Bayesian motion estimation using video frame differences



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Texas Tech University


In modem video compression, two major research directions are under intense scrutiny due to their potential to significantly improve the existing techniques. One is focusing on new orthogonal transformations of the video signal, such as wavelets, to perform more efficient signal energy repacking. The second concentrates on motion prediction and compensation, to remove or reduce temporal redundancy in successive video frames. In this respect, motion estimation, which may refer to image-plane motion (2-D motion) or object-motion (3-D motion), is one of the fundamental problems in digital video processing and has been the subject of much research effort, since the early 1980s.

Because of the ill-posed nature of the problem, motion estimation algorithms need supplementary provisions (models) about the structure of the 2-D motion field. In this study, the 2-D motion estimation is formulated as a Bayesian estimation problem. Furthermore, a stochastic smoothness constraint is introduced by modeling the 2-D motion vector field in terms of a Gibbs distribution.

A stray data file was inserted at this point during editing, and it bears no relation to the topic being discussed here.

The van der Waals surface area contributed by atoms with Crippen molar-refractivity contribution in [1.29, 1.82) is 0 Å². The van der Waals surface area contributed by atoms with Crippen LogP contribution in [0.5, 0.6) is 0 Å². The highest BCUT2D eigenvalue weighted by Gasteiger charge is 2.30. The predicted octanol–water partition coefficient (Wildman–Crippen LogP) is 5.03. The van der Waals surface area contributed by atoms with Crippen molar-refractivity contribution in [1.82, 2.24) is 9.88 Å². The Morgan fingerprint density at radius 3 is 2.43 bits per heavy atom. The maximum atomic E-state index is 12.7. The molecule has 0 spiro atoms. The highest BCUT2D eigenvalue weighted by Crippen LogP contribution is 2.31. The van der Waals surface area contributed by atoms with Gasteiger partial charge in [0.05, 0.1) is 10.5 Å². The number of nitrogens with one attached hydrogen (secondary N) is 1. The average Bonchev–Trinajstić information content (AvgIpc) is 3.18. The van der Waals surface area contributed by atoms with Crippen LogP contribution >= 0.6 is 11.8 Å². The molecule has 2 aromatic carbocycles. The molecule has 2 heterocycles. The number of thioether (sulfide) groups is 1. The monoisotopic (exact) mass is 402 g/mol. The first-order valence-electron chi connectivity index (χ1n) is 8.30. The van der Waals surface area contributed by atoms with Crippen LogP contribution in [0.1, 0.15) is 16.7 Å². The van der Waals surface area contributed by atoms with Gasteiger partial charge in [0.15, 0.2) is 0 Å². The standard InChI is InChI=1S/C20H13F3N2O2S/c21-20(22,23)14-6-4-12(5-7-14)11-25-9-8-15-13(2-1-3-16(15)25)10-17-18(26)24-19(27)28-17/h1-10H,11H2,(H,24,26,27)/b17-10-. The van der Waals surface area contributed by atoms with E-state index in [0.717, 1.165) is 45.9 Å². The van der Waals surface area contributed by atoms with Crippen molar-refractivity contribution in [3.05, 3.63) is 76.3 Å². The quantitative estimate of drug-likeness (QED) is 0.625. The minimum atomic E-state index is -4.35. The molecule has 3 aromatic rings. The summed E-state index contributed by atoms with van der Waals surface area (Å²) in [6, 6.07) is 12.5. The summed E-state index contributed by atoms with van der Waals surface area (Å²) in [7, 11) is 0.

The motion vector model proposed in this dissertation is a globally smooth model based on vector Markov random fields and the estimation criterion is the maximum a posteriori (MAP) probability, in which the a posteriori probability of motion is maximized given the input data. In contrast with other studies, successive video frame differences are used in this dissertation to estimate the motion. The MAP estimation is performed through simulated annealing, in which the sampling of the solution space is done by means of the Gibbs sampler. Bad data are eliminated using a variant of the method of local outliers rejection.

Experimental results of the application of the proposed simulated annealing algorithm and gradient descent based algorithms to natural and computer-generated images with natural and synthetic motion are compared.